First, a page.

x Abu Dhabi, UAEWednesday 26 July 2017

Overseas Indians deserve Delhi's aid

Could not India's government to do more for its citizens abroad? India, with a diaspora spread across the globe, might want to consider how to ease the burden of those who toil abroad for the welfare of families left at home.

When a planeload of Indian expatriates flew home to Kerala to vote in their state's local elections this month, many saw it as progress. To others, however, the fact that they could not do so here was seen as a deficit on the Indian national ledger sheet.

"This is ridiculous on the government's part", Sri Priyaa, director general of Sharjah's Indian Trade and Exhibition Centre said last fall, "to expect millions of [nonresident Indians] to travel back to India to cast the ballot".

Indians in the UAE have many reasons to be unhappy. As The National reported yesterday, missing passports, rude treatment and confusing instructions at a new visa processing centre in Bur Dubai are creating delays in processing critical documents.

But there are bigger issues here than voting rights or immigration delays. As Mr Priyaa suggests, India's government could take a more active role on assisting its citizens abroad.

India has over 2 million people living in the UAE alone, and many more elsewhere in the region. And that is not to mention those living and working in Southeast Asia and the West. Together, they send home money to their families that is equivalent to 3 per cent of GDP. Many, however, believe that they are not being provided enough logistical and consular support by the Indian government.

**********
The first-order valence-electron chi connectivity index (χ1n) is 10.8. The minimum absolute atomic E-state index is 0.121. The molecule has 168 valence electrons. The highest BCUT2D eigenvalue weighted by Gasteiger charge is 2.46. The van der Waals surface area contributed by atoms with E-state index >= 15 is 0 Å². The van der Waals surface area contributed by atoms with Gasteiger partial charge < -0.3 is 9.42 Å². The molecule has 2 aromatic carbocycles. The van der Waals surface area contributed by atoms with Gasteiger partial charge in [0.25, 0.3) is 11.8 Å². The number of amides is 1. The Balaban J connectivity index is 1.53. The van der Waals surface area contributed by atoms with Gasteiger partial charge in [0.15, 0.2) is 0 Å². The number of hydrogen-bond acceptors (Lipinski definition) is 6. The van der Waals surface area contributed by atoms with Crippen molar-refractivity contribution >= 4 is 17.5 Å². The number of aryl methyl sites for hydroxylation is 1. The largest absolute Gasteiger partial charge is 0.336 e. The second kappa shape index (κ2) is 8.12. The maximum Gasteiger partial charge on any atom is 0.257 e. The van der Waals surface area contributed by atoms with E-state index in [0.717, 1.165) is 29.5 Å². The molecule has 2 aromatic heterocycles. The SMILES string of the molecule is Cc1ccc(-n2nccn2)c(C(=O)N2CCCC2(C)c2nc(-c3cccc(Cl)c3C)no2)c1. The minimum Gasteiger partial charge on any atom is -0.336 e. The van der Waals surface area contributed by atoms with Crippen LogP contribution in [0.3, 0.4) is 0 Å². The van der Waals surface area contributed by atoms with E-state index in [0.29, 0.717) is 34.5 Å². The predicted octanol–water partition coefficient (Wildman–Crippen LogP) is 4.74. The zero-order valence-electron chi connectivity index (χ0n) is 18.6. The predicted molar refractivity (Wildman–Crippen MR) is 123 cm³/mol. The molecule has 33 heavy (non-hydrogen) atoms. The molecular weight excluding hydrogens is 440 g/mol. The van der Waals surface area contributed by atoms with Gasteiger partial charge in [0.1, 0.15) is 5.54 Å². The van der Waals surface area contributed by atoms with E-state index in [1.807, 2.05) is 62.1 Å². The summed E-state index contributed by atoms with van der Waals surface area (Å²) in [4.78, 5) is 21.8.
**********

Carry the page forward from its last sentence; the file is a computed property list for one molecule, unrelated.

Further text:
Even in areas where progress has been made, certain bureaucratic concerns remain - the Kerala voters' need to fly home for starters. Moreover, there is an attempt to place an additional burden on Indian expatriates. Under a proposed tax law, nonresident Indians would be liable for income tax if they spend more than 60 days a year back home, or 365 days in the past four years. Such a law could hit low-income labourers very hard. Blue-collar workers can't afford frequent, short trips home. Instead, they save up their holidays for extended leaves every few years, making them liable to Indian taxation under the proposed rule change.

Could not India's government to do more for its citizens abroad? In recent years, the Philippines has taken measures to address this for its own people. Ditto Nepal. India, with a diaspora spread across the globe, might want to consider how to ease the burden of those who toil abroad for the welfare of families left at home.